Mahatma Gandhi Institute of Medical Sciences
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महात्मा गांधी वैद्यकीय संस्था
|Motto||सत्य- धर्मं - प्रेम|
|Type||Education and research institution|
|Endowment||Government of India (50%), Government of Maharashtra (25%)|
|President||Mr. Dhirubhai Mehta|
|Superintendent||Dr. SP Kalantri|
|Dean||Dr. Nitin Gangane|
|Undergraduates||100 per year (MBBS)|
Sevagram, Maharashtra, India|
|Affiliations||Maharashtra University of Health Sciences, Nashik|
The Mahatma Gandhi Institute of Medical Sciences (MGIMS) is India’s first rural medical college, nestled in the karmabhoomi of Mahatma Gandhi, in Sevagram. It is managed by the Kasturba Health Society. The college was earlier affiliated to the Nagpur University (1969–1997) and from year 1998 it is now affiliated to the Maharashtra University of Health Sciences (MUHS), Nashik. In the spirit of its founder, the Mahatma Gandhi Institute of Medical Sciences, Sevagram today is committed to the pursuit of professional excellence by evolving an integrated pattern of medical education and it seeks to provide accessible and affordable health care primarily to underprivileged rural communities.
- 1 Location
- 2 History
- 3 Academics
- 4 Admissions
- 5 Medical services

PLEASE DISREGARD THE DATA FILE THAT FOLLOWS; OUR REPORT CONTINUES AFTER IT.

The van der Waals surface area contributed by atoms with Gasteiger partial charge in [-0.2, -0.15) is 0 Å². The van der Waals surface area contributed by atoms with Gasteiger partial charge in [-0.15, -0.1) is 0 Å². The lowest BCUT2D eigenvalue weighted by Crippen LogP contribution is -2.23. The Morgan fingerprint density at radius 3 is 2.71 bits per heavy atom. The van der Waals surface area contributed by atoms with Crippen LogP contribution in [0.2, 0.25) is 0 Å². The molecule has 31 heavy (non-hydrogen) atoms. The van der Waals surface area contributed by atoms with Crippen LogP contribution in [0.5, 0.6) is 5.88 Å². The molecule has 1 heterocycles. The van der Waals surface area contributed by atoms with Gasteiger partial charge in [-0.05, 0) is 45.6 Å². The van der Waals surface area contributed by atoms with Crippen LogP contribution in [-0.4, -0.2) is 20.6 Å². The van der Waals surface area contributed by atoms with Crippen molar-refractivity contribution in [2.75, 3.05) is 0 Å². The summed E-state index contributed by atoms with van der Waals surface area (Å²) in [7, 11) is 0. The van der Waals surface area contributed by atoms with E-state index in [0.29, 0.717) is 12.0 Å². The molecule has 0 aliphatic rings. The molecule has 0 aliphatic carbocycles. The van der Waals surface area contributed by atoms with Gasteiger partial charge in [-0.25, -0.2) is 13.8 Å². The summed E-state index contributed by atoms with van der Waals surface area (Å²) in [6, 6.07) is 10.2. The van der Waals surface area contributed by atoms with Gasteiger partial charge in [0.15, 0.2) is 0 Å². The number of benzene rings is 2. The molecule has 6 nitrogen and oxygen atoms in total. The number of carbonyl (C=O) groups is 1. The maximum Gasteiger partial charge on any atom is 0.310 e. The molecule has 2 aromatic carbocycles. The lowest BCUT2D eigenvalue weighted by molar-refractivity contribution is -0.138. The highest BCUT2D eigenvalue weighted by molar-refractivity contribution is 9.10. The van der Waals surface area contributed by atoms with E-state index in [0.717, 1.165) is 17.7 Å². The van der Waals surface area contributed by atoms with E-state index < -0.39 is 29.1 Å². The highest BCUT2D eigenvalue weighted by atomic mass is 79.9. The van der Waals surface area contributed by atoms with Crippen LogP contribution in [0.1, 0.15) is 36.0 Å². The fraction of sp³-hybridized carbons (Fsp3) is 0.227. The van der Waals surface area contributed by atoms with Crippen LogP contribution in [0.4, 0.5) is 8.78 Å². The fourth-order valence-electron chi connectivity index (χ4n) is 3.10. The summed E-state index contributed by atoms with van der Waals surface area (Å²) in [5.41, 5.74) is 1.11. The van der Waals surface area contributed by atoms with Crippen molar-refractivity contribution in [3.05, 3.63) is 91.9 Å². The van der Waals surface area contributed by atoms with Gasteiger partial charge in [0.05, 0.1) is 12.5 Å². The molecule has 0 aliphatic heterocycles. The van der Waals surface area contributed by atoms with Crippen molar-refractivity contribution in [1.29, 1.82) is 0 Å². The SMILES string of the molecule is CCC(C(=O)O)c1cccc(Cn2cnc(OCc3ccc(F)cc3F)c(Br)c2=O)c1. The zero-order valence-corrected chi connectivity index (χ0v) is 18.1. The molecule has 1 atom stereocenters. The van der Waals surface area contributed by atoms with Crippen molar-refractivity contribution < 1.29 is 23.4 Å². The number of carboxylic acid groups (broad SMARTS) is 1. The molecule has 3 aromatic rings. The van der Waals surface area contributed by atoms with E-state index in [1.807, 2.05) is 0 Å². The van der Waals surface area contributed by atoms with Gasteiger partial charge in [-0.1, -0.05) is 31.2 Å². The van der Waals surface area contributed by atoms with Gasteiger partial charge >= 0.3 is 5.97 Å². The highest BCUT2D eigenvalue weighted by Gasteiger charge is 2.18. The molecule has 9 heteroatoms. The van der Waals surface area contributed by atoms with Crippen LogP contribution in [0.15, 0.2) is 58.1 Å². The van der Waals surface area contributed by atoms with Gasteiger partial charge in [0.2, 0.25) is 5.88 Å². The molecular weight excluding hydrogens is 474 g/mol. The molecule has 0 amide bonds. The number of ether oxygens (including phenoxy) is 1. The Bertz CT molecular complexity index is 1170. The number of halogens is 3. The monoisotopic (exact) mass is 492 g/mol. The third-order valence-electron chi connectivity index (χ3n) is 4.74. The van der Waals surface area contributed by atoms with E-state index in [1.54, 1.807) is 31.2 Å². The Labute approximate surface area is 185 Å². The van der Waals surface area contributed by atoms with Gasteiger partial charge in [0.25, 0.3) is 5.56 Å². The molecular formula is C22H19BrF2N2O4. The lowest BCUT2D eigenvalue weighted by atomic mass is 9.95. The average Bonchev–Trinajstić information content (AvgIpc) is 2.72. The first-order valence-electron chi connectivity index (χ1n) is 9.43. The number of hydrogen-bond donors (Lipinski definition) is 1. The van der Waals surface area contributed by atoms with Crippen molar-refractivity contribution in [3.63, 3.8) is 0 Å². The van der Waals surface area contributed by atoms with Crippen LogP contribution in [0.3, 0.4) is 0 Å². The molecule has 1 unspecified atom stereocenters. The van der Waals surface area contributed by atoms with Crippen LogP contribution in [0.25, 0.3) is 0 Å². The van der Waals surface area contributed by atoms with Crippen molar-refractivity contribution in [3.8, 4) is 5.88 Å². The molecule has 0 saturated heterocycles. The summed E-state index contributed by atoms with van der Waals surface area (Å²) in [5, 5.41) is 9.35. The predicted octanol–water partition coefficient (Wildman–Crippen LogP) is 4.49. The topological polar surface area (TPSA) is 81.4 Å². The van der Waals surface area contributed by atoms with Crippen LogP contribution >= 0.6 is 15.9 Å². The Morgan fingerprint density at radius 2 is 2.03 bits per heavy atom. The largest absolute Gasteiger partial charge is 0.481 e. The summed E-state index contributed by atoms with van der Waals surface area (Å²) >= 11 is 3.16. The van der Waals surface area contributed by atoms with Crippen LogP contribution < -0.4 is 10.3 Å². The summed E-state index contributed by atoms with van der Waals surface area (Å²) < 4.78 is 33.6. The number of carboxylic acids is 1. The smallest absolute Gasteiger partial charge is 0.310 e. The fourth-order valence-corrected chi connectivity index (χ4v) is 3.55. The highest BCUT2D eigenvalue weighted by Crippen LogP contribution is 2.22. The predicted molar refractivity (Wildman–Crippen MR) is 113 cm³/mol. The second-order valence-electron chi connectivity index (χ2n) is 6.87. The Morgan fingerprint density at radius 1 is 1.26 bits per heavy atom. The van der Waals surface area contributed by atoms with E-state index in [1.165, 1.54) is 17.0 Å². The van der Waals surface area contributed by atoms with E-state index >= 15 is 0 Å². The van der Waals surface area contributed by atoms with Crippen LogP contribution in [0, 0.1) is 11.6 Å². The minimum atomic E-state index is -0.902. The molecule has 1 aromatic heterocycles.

- 6 Research
- 7 Life at campus
- 8 Notable alumni
- 9 See also
- 10 References
- 11 External links
The institute is located in Sevagram, a small village about 8 km from the city of Wardha. It is well connected with other parts of the country by rail and road links. Dr. Babasaheb Ambedkar International Airport at Nagpur is about 70 km away from the institute.
The MGIMS was begun in 1969, the Gandhi centenary year. It is the first rural medical college in India. It was started by Dr Sushila Nayyar. The institute takes pride in the fact that its Kasturba Hospital, started in 1944, is the only hospital started by the father of the nation himself.
The courses offered by the institute are
The institute enrolls 100 students every year. Half are from the state of Maharashtra and the other half come from the rest of India. The institute has special reservations for students from rural areas of the country. The institute holds its own premedical test (PMT) examination, which includes a multiple choice question test on physics, chemistry and biology and a special theory paper on Gandhian thoughts. The students are selected on the basis of the marks obtained in these exams.
The institute offers postgraduate training in almost all important disciplines of medical science. Admission to these courses is based on merit based on the four years of undergraduate marks; no post-undergraduate test is conducted.
In order to be eligible for the postgraduate seat in the institute, the student must undergo two years of rural service. The institute has numerous centers all across India where students can work as medical officers.
The Kasturba Hospital was started in 1945 by Sushila Nayar, close associate of Gandhi and his personal physician. From 770 bed hospital, Kasturba Hospital at Sevagram has now grown into a nearly 1000- bed teaching hospital located in Sevagram, about 8 km from Wardha town, and offers tertiary care healthcare facilities to rural patients.